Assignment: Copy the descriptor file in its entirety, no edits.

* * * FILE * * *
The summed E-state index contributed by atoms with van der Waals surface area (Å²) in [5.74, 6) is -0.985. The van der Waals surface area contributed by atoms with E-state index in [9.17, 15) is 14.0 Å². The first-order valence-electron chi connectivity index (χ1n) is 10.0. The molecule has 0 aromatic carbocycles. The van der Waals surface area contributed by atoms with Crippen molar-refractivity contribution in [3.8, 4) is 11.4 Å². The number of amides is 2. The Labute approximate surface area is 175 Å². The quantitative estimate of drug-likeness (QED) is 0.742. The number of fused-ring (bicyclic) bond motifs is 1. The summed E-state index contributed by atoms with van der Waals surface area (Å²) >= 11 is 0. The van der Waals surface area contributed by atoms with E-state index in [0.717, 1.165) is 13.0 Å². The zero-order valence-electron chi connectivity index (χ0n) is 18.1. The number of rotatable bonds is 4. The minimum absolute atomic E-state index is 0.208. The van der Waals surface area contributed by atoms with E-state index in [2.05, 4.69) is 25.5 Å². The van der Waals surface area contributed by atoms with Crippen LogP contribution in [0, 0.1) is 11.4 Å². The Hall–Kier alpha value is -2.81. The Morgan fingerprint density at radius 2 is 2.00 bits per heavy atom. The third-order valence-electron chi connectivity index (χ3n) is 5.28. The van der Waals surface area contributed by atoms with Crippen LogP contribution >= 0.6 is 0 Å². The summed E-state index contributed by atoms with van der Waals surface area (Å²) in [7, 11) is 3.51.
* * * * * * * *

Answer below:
The summed E-state index contributed by atoms with van der Waals surface area (Å²) in [5.74, 6) is -0.985. The van der Waals surface area contributed by atoms with E-state index in [9.17, 15) is 14.0 Å². The first-order valence-electron chi connectivity index (χ1n) is 10.0. The molecule has 0 aromatic carbocycles. The van der Waals surface area contributed by atoms with Crippen molar-refractivity contribution in [3.8, 4) is 11.4 Å². The number of amides is 2. The Labute approximate surface area is 175 Å². The quantitative estimate of drug-likeness (QED) is 0.742. The number of fused-ring (bicyclic) bond motifs is 1. The summed E-state index contributed by atoms with van der Waals surface area (Å²) >= 11 is 0. The van der Waals surface area contributed by atoms with E-state index in [0.717, 1.165) is 13.0 Å². The zero-order valence-electron chi connectivity index (χ0n) is 18.1. The number of rotatable bonds is 4. The minimum absolute atomic E-state index is 0.208. The van der Waals surface area contributed by atoms with E-state index in [2.05, 4.69) is 25.5 Å². The van der Waals surface area contributed by atoms with Crippen LogP contribution in [0, 0.1) is 11.4 Å². The Hall–Kier alpha value is -2.81. The Morgan fingerprint density at radius 2 is 2.00 bits per heavy atom. The third-order valence-electron chi connectivity index (χ3n) is 5.28. The van der Waals surface area contributed by atoms with Crippen LogP contribution >= 0.6 is 0 Å². The summed E-state index contributed by atoms with van der Waals surface area (Å²) in [7, 11) is 3.51.